The opinion of the court was delivered by: BONSAL
On October 16, 1972, Indictment 72 Cr. 1159 was filed in the Southern District of New York charging petitioners Willie Abraham, Erroll Holder, Walter Grant, Robert Hoke and fourteen others with conspiracy to violate the federal narcotics laws, with use of the telephone to further such violations, and charging Willie Abraham with managing a continuing narcotics enterprise in violation of Title 21, United States Code, Sections 846, 843(b) and 848, respectively. Following a six-week jury trial before Judge Bryan, and guilty verdicts as to all petitioners on the conspiracy count, as to all petitioners except Hoke on the use of the telephone to further the conspiracy, and as to Abraham on engaging in a continuing criminal enterprise, the petitioners were sentenced by Judge Bryan on June 26, 1973. On May 10, 1974, the Court of Appeals affirmed the judgments of conviction on all counts and a petition for writ of certiorari to the United States Supreme Court was thereafter denied. United States v. Sisca, 503 F.2d 1337 (2d Cir.), cert. denied, 419 U.S. 1008, 95 S. Ct. 328, 42 L. Ed. 2d 283 (1974).
Petitioners now move pursuant to 28 U.S.C. § 2255 for an order vacating the sentences and granting a new trial on the grounds that they were denied effective assistance of counsel as guaranteed by the Sixth Amendment of the United States Constitution.
At the trial, petitioners and two other defendants, Alphonse Sisca and Margaret Logan, were represented jointly by the law firm of Lenefsky, Gallina, Mass, Berne and Hoffman (hereinafter referred to as the "Gallina" firm). Specifically, Abraham, Logan, and Grant were represented by Mr. Jeffrey Hoffman, Holder by Mr. John Pollok, Hoke by Mr. Robert Kiernan, and Sisca by Mr. Gino Gallina.
Petitioners contend that this multiple representation created a conflict of interest which prejudiced them because counsel failed to file a pretrial minimization motion to suppress wiretap evidence, allegedly for the reason that the evidence was beneficial to defendant Alphonse Sisca. Petitioners contend that they were not made aware of what a conflict of interest was, how it might arise in the case, or how it could lead to a bad defense. Petitioners also contend that they should have been given the opportunity to confer or consult with outside counsel prior to the conflict of interest hearing before Judge Bryan on November 22, 1972.
By Notice of Hearing dated April 15, 1976, the Court ordered an evidentiary hearing pursuant to 28 U.S.C. § 2255 on the conflict of interest issue raised by petitioners Abraham and Holder. Following the hearing on May 25, 1976, petitioners Hoke and Grant, on June 14, 1976, filed similar motions to vacate their sentences. Since the Court finds the evidence produced at the May 25, 1976 hearing is applicable to the issues raised in the Hoke and Grant motions, a new evidentiary hearing will not be ordered and all four motions will be considered together.
On November 22, 1972, before the trial, Judge Bryan conducted a hearing on the Government's motion for an order resolving possible conflicts of interest arising from the multiple representation of the defendants by the Gallina law firm. During this hearing, at which petitioners were represented by Mr. Gino Gallina a member of the Gallina firm, the Court apprised each defendant ". . . of the possibility of a situation developing during the trial in which the best protection of your interests may be different from the protection of the interests of one or more of your co-defendants who is represented by the same counsel." United States v. Sisca, et al., 72 Cr. 1159 (Transcript of hearing conducted November 22, 1972 at 25) (hereinafter, Tr. 11/22/72).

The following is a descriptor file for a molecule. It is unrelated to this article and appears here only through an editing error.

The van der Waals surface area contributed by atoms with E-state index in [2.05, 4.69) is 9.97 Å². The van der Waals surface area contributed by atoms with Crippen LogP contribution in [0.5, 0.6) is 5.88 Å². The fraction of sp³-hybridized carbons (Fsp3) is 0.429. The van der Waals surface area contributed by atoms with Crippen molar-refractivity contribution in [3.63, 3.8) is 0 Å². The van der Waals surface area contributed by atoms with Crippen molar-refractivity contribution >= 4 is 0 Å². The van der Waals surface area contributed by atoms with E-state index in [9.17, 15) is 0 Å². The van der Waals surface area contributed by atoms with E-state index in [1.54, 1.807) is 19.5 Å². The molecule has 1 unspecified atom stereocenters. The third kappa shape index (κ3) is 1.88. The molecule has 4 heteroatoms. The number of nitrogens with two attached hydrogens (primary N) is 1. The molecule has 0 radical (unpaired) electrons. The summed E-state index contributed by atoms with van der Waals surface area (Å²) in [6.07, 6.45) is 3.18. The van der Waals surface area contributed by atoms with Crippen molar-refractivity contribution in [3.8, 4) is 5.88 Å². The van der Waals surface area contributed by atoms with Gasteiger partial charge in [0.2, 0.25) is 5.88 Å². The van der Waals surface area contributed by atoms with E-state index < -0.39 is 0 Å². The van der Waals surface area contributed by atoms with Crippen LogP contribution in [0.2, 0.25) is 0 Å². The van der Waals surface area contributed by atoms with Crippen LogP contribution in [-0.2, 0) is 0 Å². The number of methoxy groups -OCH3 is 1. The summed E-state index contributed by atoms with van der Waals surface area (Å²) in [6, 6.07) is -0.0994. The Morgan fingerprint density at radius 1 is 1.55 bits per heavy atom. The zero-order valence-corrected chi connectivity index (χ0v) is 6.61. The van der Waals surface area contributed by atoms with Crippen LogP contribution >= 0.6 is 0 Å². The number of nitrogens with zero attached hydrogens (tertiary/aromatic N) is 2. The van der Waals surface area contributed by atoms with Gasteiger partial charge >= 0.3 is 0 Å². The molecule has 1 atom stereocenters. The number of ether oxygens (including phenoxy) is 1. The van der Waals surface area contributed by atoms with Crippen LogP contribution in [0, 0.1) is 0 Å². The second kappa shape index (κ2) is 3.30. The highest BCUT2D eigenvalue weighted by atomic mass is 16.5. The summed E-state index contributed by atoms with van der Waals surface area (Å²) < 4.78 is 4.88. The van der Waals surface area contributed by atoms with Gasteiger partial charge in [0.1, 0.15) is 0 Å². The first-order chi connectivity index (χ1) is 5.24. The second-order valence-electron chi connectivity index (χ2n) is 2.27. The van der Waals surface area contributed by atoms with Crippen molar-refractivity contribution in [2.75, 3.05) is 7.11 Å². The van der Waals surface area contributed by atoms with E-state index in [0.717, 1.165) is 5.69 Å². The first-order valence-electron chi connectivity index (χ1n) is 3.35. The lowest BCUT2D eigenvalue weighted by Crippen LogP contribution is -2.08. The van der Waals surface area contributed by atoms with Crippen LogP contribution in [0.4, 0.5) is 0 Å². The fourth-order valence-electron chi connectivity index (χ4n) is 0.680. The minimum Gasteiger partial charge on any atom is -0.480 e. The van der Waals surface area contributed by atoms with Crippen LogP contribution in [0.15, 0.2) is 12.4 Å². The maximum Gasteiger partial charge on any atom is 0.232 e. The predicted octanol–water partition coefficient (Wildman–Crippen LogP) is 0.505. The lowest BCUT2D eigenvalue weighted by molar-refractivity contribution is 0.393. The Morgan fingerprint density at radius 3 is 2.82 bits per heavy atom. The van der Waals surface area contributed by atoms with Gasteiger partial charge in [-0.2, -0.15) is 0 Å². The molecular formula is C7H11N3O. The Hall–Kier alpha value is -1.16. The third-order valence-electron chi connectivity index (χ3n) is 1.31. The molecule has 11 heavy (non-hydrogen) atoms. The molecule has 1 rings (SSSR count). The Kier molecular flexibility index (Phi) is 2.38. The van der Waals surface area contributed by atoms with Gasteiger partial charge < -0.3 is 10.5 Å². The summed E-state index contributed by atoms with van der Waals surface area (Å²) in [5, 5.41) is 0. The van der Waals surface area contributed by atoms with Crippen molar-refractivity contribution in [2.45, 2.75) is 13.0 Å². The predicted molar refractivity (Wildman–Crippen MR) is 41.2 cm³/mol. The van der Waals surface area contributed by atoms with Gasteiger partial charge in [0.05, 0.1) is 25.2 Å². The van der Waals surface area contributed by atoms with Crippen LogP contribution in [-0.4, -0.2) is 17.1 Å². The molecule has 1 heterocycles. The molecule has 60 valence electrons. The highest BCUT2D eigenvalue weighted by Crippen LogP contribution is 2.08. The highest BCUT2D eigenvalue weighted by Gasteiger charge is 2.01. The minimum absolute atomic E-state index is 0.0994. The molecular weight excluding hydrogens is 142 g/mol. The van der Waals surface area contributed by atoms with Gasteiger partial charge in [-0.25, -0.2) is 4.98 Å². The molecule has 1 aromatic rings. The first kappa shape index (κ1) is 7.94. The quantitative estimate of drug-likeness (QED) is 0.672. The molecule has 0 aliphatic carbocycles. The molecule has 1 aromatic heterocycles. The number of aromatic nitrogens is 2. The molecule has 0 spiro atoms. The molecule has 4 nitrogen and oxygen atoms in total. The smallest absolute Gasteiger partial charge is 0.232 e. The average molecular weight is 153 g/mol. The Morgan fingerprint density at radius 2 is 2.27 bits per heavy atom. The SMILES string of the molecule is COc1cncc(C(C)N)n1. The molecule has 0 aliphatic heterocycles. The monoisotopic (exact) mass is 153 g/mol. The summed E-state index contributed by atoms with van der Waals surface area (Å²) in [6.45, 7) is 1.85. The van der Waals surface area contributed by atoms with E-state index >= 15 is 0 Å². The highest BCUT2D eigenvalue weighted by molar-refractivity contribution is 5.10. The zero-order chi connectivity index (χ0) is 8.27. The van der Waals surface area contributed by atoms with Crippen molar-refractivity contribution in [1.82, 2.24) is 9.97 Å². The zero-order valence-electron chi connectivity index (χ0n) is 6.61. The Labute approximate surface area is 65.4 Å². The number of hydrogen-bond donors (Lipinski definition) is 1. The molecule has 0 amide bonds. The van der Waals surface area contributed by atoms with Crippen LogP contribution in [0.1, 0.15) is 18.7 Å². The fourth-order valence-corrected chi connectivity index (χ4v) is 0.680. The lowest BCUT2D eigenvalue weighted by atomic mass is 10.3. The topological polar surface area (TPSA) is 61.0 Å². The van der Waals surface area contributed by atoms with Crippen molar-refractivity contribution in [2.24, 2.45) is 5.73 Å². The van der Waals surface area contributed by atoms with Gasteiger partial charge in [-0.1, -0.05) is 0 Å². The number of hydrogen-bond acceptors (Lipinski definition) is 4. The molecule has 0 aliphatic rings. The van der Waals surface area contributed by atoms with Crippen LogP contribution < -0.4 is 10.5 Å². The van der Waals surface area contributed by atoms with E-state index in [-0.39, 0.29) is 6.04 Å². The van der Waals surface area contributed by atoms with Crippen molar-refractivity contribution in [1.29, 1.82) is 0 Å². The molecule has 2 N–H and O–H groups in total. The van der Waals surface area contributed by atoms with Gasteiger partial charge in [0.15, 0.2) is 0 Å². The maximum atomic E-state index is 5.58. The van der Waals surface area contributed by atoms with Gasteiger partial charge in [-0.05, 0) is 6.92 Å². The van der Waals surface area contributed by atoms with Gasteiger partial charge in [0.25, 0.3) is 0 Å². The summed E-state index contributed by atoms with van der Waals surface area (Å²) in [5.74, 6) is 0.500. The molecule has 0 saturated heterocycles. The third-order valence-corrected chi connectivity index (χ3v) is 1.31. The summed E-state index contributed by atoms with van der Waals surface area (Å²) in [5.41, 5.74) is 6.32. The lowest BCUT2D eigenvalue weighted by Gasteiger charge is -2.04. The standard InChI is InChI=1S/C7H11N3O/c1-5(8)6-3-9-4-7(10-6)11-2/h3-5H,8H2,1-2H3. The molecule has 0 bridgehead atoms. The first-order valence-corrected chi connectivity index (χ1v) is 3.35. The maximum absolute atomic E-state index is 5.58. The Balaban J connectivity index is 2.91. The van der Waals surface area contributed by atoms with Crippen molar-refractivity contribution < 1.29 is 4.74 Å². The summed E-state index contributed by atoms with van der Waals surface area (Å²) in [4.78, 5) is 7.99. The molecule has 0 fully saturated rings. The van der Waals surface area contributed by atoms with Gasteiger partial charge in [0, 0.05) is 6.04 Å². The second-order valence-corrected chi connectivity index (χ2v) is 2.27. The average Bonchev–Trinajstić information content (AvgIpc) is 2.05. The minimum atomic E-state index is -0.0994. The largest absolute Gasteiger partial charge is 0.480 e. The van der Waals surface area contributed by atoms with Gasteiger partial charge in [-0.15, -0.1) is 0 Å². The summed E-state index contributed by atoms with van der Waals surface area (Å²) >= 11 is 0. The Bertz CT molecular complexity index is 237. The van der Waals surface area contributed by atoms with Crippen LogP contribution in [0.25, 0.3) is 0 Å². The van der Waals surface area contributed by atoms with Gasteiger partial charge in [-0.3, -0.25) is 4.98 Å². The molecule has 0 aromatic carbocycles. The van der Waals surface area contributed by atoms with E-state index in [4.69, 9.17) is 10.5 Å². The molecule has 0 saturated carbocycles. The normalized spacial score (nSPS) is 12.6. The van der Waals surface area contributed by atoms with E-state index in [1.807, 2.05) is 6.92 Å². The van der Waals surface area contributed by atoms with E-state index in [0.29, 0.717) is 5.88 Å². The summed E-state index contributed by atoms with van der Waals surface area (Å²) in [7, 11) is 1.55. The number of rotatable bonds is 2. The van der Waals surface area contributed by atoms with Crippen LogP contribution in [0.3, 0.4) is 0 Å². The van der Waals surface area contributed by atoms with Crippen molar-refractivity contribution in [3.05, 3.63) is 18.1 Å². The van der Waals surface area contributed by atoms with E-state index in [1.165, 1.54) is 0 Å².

Following the specific inquiries by the Court as to each defendant's understanding of the possible conflicts of interest, and after apprising the defendants of their right to have counsel of their own choosing, including separate and individual counsel, the Court concluded that each defendant had made a deliberate election of the Gallina firm in conformity with the holding of United States v. Sheiner, 410 F.2d 337 (2d Cir.), cert. denied, 396 U.S. 825, 90 S. Ct. 68, 24 L. Ed. 2d 76 (1969). (Tr. 11/22/72 at 41).
From the transcribed record of the November 22, 1972 hearing, it appears that petitioners were informed of the conflict of interest arising from the multiple representation and that they each made a considered choice to continue with the Gallina firm as their counsel. Moreover, it appears that the trial court took steps to insure that petitioners were apprised of their right to be represented by individual counsel (Tr. 11/22/72 at 24-31) and that the Court found each petitioner had voluntarily waived his right to be represented by individual counsel.
Indeed, the trial court cautioned the petitioners about retaining counsel from the same firm by stating:
"I am going to say this to each of the defendants: I want you to understand that by taking the position that you do this morning, that you want to continue with the Gallina firm representing all six of you, despite what we talked about here earlier, that you are doing this for good. You are committing yourselves now and you are never going to be able to raise this question on appeal or any other time if something develops during the trial that ...